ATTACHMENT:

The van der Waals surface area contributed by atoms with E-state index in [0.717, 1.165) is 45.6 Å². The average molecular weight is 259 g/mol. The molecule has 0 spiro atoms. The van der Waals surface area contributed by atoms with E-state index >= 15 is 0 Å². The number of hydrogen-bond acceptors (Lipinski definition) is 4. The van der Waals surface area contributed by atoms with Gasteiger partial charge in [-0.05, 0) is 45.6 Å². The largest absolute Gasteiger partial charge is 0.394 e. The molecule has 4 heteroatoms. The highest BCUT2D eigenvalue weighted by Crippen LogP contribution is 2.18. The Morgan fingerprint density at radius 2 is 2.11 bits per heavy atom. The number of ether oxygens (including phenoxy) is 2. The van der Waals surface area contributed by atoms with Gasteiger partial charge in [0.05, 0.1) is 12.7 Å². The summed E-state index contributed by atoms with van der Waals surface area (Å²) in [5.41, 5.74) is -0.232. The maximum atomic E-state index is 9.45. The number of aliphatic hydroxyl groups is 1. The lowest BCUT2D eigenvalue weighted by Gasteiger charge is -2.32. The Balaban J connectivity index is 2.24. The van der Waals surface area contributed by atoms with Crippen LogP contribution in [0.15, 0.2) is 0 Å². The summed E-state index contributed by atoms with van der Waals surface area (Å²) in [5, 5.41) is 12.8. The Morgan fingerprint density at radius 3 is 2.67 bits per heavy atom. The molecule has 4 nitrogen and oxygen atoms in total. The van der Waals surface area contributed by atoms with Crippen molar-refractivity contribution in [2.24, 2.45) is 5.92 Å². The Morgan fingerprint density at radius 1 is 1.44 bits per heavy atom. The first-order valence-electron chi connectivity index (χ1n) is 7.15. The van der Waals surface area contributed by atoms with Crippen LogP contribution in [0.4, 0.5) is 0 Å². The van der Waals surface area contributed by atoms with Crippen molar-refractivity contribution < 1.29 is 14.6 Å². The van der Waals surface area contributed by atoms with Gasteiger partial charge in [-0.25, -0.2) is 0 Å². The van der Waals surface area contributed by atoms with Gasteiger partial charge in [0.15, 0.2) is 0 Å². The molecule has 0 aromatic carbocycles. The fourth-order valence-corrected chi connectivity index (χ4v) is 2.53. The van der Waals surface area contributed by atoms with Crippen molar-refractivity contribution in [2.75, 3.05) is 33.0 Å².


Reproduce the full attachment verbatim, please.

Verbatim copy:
The van der Waals surface area contributed by atoms with E-state index in [0.717, 1.165) is 45.6 Å². The average molecular weight is 259 g/mol. The molecule has 0 spiro atoms. The van der Waals surface area contributed by atoms with E-state index >= 15 is 0 Å². The number of hydrogen-bond acceptors (Lipinski definition) is 4. The van der Waals surface area contributed by atoms with Gasteiger partial charge in [-0.05, 0) is 45.6 Å². The largest absolute Gasteiger partial charge is 0.394 e. The molecule has 4 heteroatoms. The highest BCUT2D eigenvalue weighted by Crippen LogP contribution is 2.18. The Morgan fingerprint density at radius 2 is 2.11 bits per heavy atom. The number of ether oxygens (including phenoxy) is 2. The van der Waals surface area contributed by atoms with Gasteiger partial charge in [0.05, 0.1) is 12.7 Å². The summed E-state index contributed by atoms with van der Waals surface area (Å²) in [5.41, 5.74) is -0.232. The maximum atomic E-state index is 9.45. The number of aliphatic hydroxyl groups is 1. The lowest BCUT2D eigenvalue weighted by Gasteiger charge is -2.32. The Balaban J connectivity index is 2.24. The van der Waals surface area contributed by atoms with Crippen LogP contribution in [0.15, 0.2) is 0 Å². The summed E-state index contributed by atoms with van der Waals surface area (Å²) in [5, 5.41) is 12.8. The Morgan fingerprint density at radius 3 is 2.67 bits per heavy atom. The molecule has 4 nitrogen and oxygen atoms in total. The van der Waals surface area contributed by atoms with Crippen molar-refractivity contribution in [2.24, 2.45) is 5.92 Å². The Morgan fingerprint density at radius 1 is 1.44 bits per heavy atom. The first-order valence-electron chi connectivity index (χ1n) is 7.15. The van der Waals surface area contributed by atoms with Crippen LogP contribution in [0.4, 0.5) is 0 Å². The van der Waals surface area contributed by atoms with Crippen molar-refractivity contribution < 1.29 is 14.6 Å². The van der Waals surface area contributed by atoms with Gasteiger partial charge in [-0.25, -0.2) is 0 Å². The van der Waals surface area contributed by atoms with Gasteiger partial charge in [0.15, 0.2) is 0 Å². The molecule has 0 aromatic carbocycles. The fourth-order valence-corrected chi connectivity index (χ4v) is 2.53. The van der Waals surface area contributed by atoms with Crippen molar-refractivity contribution in [2.75, 3.05) is 33.0 Å².